We admitted we were powerless over alcohol and that our lives had become unmanageable. Step One.
It’s January. It’s cold. It’s blustery. And it’s dark. Did anyone here get sober in the winter? I did. And my time at Tallgrass was characterized by bone chilling wind and mountains of snow. I called it the “winter of my soul.” Because that’s how it felt. Like my soul was in hibernation and I was trying to coax it out into the stark darkness of the elements so I could breathe new life into it. And in order to do that, apparently I had to take Step One.
When faced with Step One, there could be several reactions. “That’s not me.” or “My life is unmanageable, but I can still control my use.” or “I’m done with alcohol, but don’t tell me I can’t manage my own life.” or the still more baffling response. “Yeah. And?” Because didn’t you know? You knew. Somewhere in your heart of hearts, you knew that things were just not going the way they were supposed to. Maybe you couldn’t put your finger on it or perhaps you tried to evade the issue and just kept trying to figure it out – because someday – you would. You had to, right?
Step One is not an intellectual admission. Our brains have known for a long or a short period of time prior to being introduced to recovery, that we were powerless and that we couldn’t manage anything. And there certainly didn’t seem like there was a way out of it. So if it’s not just knowing, then what is it? The Big Book says we “admit to our innermost selves.” What does THAT entail? Nothing more than moving the intellect to the heart.Step One is a gut level acceptance that this thing is real, it’s powerful, and it’s killing you. Period. Step One makes your stomach hurt, it makes your head ache; it strikes desperation into your heart. Because if it’s true, if it’s really, really true, then what am I going to do? Step One is your admission into the “Program.” Because if you don’t feel desperate for something different, if you aren’t filled with fear, if your way of doing things hasn’t been totally exhausted and proven completely insufficient, why would you do Step One? It’s really that simple. Until you are completely convinced at a gut level that you absolutely cannot go on living the way you have been, then an intellectual admission of powerlessness and unmanageability isn’t going to get you very far than the next liquor store. Step One hurts. And it should hurt. So when it starts to hurt? Embrace it. You’re on your way.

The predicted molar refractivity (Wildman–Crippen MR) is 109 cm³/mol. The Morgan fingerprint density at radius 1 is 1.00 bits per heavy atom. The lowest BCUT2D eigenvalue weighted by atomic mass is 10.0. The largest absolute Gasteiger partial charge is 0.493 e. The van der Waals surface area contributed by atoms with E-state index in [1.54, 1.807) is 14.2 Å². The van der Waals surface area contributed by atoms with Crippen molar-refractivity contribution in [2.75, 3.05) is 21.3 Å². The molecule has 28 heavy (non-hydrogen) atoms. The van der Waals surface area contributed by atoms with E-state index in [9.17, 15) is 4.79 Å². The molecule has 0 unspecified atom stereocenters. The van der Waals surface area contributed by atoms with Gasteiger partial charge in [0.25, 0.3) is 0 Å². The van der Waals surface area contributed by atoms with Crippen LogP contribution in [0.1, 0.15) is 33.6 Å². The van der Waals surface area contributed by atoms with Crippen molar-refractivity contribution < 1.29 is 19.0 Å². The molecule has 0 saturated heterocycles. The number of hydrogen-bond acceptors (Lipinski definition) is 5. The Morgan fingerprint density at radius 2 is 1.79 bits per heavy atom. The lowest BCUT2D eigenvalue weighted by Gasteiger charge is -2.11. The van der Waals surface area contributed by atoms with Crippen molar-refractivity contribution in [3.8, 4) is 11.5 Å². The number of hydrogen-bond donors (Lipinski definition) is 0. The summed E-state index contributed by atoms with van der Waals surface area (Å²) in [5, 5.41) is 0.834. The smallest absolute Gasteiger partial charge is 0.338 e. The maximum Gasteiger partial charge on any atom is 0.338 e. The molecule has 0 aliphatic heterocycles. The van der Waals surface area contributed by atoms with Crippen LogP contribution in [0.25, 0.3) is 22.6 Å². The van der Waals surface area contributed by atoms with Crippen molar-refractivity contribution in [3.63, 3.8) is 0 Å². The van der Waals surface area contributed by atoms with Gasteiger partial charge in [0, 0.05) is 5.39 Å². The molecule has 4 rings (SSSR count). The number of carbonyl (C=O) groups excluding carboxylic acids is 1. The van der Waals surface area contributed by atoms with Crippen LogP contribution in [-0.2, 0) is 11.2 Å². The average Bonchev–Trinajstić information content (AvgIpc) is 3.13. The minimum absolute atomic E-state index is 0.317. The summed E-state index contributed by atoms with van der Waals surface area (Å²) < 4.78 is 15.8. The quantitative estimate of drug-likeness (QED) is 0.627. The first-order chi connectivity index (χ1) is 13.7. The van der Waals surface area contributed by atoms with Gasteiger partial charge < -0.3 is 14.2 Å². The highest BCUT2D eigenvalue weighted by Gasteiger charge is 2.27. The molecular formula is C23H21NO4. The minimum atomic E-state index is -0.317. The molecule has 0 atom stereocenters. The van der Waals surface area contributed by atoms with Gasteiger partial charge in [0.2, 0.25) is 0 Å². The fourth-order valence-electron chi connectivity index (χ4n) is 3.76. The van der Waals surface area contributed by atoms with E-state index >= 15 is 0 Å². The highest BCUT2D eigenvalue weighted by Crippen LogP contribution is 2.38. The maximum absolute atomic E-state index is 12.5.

Kate Zimmerman Tallgrass Alumnus #35